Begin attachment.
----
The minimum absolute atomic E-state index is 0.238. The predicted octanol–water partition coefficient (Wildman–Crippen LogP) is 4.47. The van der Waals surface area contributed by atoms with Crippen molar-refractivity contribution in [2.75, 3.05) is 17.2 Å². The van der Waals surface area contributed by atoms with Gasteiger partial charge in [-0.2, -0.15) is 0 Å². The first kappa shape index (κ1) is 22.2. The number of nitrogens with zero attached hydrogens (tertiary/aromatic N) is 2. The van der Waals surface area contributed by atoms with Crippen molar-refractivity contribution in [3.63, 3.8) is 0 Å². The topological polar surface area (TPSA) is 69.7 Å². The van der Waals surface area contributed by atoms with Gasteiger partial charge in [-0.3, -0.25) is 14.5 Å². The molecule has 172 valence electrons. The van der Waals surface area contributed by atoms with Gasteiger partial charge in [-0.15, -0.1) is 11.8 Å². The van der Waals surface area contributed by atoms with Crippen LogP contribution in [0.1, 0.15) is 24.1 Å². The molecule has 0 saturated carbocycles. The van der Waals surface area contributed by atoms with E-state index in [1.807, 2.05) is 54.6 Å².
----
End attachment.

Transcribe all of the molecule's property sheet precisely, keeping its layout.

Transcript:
The minimum absolute atomic E-state index is 0.238. The predicted octanol–water partition coefficient (Wildman–Crippen LogP) is 4.47. The van der Waals surface area contributed by atoms with Crippen molar-refractivity contribution in [2.75, 3.05) is 17.2 Å². The van der Waals surface area contributed by atoms with Gasteiger partial charge in [-0.2, -0.15) is 0 Å². The first kappa shape index (κ1) is 22.2. The number of nitrogens with zero attached hydrogens (tertiary/aromatic N) is 2. The van der Waals surface area contributed by atoms with Crippen molar-refractivity contribution in [3.63, 3.8) is 0 Å². The topological polar surface area (TPSA) is 69.7 Å². The van der Waals surface area contributed by atoms with Gasteiger partial charge in [-0.3, -0.25) is 14.5 Å². The molecule has 172 valence electrons. The van der Waals surface area contributed by atoms with Gasteiger partial charge in [-0.15, -0.1) is 11.8 Å². The van der Waals surface area contributed by atoms with Crippen LogP contribution in [0.1, 0.15) is 24.1 Å². The molecule has 0 saturated carbocycles. The van der Waals surface area contributed by atoms with E-state index in [1.807, 2.05) is 54.6 Å².